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Tuesday, April 15, 2003
There's a fairly snarky but good article on Reason online about Syria, which is worth reading.
It also links to a discussion of the phrase "immanentizing the eschaton," which comes from Eric Voegelin’s 1952 book, The New Science of Politics. Basically, it's the idea that political leaders shouldn't assume that paradise (or utopia or perfection) is acheivable, because then they will try and acheive it, and use any means necessary to do so, which is bad because paradise isn't really going to happen on earth anytime soon. I will quote the article here because it's basically me, but smarter, and describes a cornerstone of my political faith, I think:
For Voegelin, as least in his role as political scientist, the great dividing line is between certainty and uncertainty. The good thing is uncertainty. Why? Because people who are certain about humanity’s ends often seek to divinize society, to reunite heaven and earth, by establishing within this world the true and final purposes of man. For Voegelin, this form of certainty is the great threat to humanity. For the man who is certain in this way “will not leave the transfiguration of the world to the grace of God beyond history but will do the work of God himself, right here and now, in history.” Cromwell was certain in this way. Lenin and Hitler were, if anything, even more certain. Indeed, leaders and social movements possessed of this type of certainty shaped much of the 20th century, including almost all of its bloodiest and ugliest parts.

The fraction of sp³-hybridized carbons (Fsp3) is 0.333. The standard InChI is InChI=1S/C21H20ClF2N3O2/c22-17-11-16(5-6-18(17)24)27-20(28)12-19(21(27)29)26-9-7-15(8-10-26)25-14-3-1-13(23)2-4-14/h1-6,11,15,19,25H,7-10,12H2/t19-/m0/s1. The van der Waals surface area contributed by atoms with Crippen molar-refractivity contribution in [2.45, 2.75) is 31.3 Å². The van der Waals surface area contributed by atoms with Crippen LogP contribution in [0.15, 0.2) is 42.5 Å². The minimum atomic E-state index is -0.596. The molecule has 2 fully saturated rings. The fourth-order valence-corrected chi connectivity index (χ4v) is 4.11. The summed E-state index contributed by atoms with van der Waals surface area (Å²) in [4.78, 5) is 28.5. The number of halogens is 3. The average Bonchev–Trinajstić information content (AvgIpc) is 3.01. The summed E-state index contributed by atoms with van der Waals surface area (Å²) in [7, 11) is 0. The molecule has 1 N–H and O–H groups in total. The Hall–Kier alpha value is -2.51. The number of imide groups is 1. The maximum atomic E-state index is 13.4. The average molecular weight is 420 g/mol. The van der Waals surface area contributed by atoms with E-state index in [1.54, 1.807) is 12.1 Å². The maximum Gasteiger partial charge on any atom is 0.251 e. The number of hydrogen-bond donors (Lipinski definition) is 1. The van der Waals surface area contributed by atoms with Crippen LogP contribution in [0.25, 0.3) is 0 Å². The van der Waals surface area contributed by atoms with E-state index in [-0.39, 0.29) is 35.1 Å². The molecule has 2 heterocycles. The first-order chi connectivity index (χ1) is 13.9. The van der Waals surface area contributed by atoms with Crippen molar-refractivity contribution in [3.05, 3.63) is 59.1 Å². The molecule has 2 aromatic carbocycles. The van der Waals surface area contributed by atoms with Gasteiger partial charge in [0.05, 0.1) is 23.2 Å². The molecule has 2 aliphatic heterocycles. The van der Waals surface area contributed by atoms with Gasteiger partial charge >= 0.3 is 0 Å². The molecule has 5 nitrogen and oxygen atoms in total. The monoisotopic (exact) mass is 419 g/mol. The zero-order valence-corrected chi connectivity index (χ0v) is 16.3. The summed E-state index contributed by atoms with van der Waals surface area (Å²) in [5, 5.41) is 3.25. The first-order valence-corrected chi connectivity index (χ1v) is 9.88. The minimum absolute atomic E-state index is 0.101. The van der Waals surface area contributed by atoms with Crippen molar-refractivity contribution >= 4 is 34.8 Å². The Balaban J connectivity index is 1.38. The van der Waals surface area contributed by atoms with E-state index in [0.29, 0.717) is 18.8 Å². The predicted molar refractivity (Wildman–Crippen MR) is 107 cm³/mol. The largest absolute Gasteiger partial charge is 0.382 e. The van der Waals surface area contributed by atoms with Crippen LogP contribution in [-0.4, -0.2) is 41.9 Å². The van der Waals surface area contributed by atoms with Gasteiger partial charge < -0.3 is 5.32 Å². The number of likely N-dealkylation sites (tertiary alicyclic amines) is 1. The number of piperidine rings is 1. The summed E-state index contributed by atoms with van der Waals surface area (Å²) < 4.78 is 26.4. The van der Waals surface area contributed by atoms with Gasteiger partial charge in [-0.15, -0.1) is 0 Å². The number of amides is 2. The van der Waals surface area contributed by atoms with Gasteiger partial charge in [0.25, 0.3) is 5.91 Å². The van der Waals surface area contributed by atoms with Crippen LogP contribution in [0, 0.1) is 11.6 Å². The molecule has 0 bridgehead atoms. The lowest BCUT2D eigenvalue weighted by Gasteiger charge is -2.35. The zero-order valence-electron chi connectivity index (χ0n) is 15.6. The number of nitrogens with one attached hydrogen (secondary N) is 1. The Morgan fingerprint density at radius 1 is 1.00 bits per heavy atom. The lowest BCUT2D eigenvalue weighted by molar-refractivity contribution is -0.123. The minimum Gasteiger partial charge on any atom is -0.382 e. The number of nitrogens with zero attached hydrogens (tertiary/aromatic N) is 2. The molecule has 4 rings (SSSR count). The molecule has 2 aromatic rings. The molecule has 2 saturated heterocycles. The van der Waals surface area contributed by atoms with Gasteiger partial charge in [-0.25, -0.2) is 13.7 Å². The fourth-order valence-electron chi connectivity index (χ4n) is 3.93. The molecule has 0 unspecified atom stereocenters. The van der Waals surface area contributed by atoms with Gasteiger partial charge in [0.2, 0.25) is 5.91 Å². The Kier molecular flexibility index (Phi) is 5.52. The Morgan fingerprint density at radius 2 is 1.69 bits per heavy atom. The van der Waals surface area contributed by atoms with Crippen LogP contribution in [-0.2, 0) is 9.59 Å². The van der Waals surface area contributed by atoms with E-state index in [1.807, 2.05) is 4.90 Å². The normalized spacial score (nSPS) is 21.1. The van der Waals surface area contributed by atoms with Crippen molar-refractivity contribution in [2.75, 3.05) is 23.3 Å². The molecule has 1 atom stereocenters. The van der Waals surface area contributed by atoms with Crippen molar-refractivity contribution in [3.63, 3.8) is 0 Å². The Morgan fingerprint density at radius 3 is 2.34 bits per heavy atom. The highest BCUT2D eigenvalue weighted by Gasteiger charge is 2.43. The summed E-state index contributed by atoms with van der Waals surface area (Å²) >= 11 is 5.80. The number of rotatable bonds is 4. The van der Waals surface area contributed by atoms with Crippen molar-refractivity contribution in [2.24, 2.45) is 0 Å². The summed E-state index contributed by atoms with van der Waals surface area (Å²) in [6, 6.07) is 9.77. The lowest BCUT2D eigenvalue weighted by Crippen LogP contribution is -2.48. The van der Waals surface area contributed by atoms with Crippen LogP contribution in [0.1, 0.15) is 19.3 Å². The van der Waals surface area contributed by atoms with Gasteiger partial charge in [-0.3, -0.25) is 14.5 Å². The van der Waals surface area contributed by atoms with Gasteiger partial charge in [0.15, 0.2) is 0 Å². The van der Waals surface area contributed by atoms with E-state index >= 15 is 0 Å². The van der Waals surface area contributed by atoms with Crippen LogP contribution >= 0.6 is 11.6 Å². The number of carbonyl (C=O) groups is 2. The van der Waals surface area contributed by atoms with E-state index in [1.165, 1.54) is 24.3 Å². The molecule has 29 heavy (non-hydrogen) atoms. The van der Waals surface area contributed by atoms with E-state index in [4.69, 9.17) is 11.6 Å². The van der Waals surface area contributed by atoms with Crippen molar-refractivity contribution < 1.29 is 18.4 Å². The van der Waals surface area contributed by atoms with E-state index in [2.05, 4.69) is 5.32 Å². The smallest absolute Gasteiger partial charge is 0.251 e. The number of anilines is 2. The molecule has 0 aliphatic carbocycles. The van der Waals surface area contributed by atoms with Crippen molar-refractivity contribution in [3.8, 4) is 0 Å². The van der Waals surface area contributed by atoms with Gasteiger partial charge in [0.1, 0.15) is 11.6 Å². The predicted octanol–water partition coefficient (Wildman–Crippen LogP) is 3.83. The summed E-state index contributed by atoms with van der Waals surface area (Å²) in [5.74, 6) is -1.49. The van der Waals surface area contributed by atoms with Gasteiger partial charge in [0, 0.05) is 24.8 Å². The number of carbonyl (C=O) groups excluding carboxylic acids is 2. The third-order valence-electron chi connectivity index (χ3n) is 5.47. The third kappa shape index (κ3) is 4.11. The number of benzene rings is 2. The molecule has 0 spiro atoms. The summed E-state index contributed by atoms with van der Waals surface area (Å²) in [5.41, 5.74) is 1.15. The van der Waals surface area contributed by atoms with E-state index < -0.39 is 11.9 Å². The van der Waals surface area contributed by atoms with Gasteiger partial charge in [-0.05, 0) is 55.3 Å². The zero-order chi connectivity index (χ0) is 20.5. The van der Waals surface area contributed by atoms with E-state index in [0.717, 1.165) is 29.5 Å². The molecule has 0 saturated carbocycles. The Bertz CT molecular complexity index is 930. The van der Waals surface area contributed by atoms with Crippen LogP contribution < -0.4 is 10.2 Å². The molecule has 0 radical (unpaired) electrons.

Voegelin argues that belief in God makes us, or at least should make us, less certain. If, as Paul puts it, “faith is the substance of things hoped for, the evidence of things not seen,” then faith is much closer to hope than it is to certainty. It does, or at least should, temper our all-too-human tendency toward pride and lessen the chances that we will transform any of the ideas limited to this world (History, Progress, Patriotism, there are many others) into final answers. At a minimum, belief in God suggests a difference between salvation and self-salvation.
Yes, many terrible things have been done and justified in the name of religion. But I think - okay, I also hope - that Voegelin is right to suggest that, in the modern world, sincere faith reduces rather than increases the risk of excessive existential certitude. Dr. R. Maurice Boyd, the pastor of the City Church, New York, says that Jesus’ ministry can be summed up in two questions. When speaking about the kingdom of God to the powerful and the self-righteous, he always asked: Are you so sure you’re in? And to the weak and the castigated, he always asked: Are you so sure you’re out? Don’t be so certain. To me, that is perfect.